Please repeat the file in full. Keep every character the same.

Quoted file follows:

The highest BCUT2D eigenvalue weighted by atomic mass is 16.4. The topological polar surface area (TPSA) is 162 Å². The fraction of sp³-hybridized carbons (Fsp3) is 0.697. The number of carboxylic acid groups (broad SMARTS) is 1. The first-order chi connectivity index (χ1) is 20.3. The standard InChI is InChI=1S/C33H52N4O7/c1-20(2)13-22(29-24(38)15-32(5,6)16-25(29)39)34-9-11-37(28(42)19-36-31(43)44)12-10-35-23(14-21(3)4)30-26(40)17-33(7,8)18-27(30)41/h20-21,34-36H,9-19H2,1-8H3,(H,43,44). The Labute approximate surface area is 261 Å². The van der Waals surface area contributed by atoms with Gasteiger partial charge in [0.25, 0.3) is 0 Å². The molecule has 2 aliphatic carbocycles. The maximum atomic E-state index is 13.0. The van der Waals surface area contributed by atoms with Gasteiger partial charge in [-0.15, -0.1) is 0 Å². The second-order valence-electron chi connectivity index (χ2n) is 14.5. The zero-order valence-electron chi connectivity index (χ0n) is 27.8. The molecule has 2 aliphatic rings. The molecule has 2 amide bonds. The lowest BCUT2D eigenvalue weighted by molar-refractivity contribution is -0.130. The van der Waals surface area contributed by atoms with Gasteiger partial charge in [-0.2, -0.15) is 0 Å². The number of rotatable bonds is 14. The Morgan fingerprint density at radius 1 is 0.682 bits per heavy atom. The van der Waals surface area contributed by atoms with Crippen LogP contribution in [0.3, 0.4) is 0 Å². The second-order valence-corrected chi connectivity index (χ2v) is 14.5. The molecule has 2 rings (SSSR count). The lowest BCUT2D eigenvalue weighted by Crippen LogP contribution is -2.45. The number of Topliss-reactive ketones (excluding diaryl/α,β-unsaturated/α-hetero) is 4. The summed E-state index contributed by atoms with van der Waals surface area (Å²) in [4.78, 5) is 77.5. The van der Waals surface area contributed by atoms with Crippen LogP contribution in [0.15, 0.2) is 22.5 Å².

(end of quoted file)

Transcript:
The highest BCUT2D eigenvalue weighted by atomic mass is 16.4. The topological polar surface area (TPSA) is 162 Å². The fraction of sp³-hybridized carbons (Fsp3) is 0.697. The number of carboxylic acid groups (broad SMARTS) is 1. The first-order chi connectivity index (χ1) is 20.3. The standard InChI is InChI=1S/C33H52N4O7/c1-20(2)13-22(29-24(38)15-32(5,6)16-25(29)39)34-9-11-37(28(42)19-36-31(43)44)12-10-35-23(14-21(3)4)30-26(40)17-33(7,8)18-27(30)41/h20-21,34-36H,9-19H2,1-8H3,(H,43,44). The Labute approximate surface area is 261 Å². The van der Waals surface area contributed by atoms with Gasteiger partial charge in [0.25, 0.3) is 0 Å². The molecule has 2 aliphatic carbocycles. The maximum atomic E-state index is 13.0. The van der Waals surface area contributed by atoms with Gasteiger partial charge in [-0.15, -0.1) is 0 Å². The second-order valence-electron chi connectivity index (χ2n) is 14.5. The zero-order valence-electron chi connectivity index (χ0n) is 27.8. The molecule has 2 aliphatic rings. The molecule has 2 amide bonds. The lowest BCUT2D eigenvalue weighted by molar-refractivity contribution is -0.130. The van der Waals surface area contributed by atoms with Gasteiger partial charge in [-0.2, -0.15) is 0 Å². The number of rotatable bonds is 14. The Morgan fingerprint density at radius 1 is 0.682 bits per heavy atom. The van der Waals surface area contributed by atoms with Crippen LogP contribution in [0.3, 0.4) is 0 Å². The second-order valence-corrected chi connectivity index (χ2v) is 14.5. The molecule has 2 rings (SSSR count). The lowest BCUT2D eigenvalue weighted by Crippen LogP contribution is -2.45. The number of Topliss-reactive ketones (excluding diaryl/α,β-unsaturated/α-hetero) is 4. The summed E-state index contributed by atoms with van der Waals surface area (Å²) in [4.78, 5) is 77.5. The van der Waals surface area contributed by atoms with Crippen LogP contribution in [0.15, 0.2) is 22.5 Å².